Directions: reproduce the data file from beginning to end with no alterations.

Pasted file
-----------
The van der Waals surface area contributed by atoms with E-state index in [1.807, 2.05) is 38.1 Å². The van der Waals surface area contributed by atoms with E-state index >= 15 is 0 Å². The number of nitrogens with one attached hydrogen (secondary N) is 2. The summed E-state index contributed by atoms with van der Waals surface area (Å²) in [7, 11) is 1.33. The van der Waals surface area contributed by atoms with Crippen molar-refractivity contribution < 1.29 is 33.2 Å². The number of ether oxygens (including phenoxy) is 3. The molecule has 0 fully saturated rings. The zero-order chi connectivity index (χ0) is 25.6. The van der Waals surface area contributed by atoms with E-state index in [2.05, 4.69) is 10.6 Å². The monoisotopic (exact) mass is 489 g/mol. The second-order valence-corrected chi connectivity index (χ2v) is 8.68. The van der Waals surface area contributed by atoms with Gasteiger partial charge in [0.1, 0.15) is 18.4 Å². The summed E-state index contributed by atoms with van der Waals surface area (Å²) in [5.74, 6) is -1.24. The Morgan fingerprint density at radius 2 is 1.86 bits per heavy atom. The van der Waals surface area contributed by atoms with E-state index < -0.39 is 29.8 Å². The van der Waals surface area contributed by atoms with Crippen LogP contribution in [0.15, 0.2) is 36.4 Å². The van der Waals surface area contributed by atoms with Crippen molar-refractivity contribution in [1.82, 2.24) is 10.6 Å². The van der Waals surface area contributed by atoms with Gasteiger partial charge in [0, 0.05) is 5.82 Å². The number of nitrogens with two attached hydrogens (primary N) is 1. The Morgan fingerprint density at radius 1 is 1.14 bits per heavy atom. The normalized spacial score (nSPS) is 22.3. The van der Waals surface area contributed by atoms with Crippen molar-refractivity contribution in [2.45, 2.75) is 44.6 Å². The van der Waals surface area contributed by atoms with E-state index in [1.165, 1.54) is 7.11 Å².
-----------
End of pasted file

The van der Waals surface area contributed by atoms with E-state index in [1.807, 2.05) is 38.1 Å². The van der Waals surface area contributed by atoms with E-state index >= 15 is 0 Å². The number of nitrogens with one attached hydrogen (secondary N) is 2. The summed E-state index contributed by atoms with van der Waals surface area (Å²) in [7, 11) is 1.33. The van der Waals surface area contributed by atoms with Crippen molar-refractivity contribution < 1.29 is 33.2 Å². The number of ether oxygens (including phenoxy) is 3. The molecule has 0 fully saturated rings. The zero-order chi connectivity index (χ0) is 25.6. The van der Waals surface area contributed by atoms with E-state index in [2.05, 4.69) is 10.6 Å². The monoisotopic (exact) mass is 489 g/mol. The second-order valence-corrected chi connectivity index (χ2v) is 8.68. The van der Waals surface area contributed by atoms with Gasteiger partial charge in [0.1, 0.15) is 18.4 Å². The summed E-state index contributed by atoms with van der Waals surface area (Å²) in [5.74, 6) is -1.24. The Morgan fingerprint density at radius 2 is 1.86 bits per heavy atom. The van der Waals surface area contributed by atoms with E-state index < -0.39 is 29.8 Å². The van der Waals surface area contributed by atoms with Crippen LogP contribution in [0.15, 0.2) is 36.4 Å². The van der Waals surface area contributed by atoms with Crippen molar-refractivity contribution in [1.82, 2.24) is 10.6 Å². The van der Waals surface area contributed by atoms with Gasteiger partial charge in [0, 0.05) is 5.82 Å². The number of nitrogens with two attached hydrogens (primary N) is 1. The Morgan fingerprint density at radius 1 is 1.14 bits per heavy atom. The normalized spacial score (nSPS) is 22.3. The van der Waals surface area contributed by atoms with Crippen molar-refractivity contribution in [2.45, 2.75) is 44.6 Å². The van der Waals surface area contributed by atoms with E-state index in [1.165, 1.54) is 7.11 Å².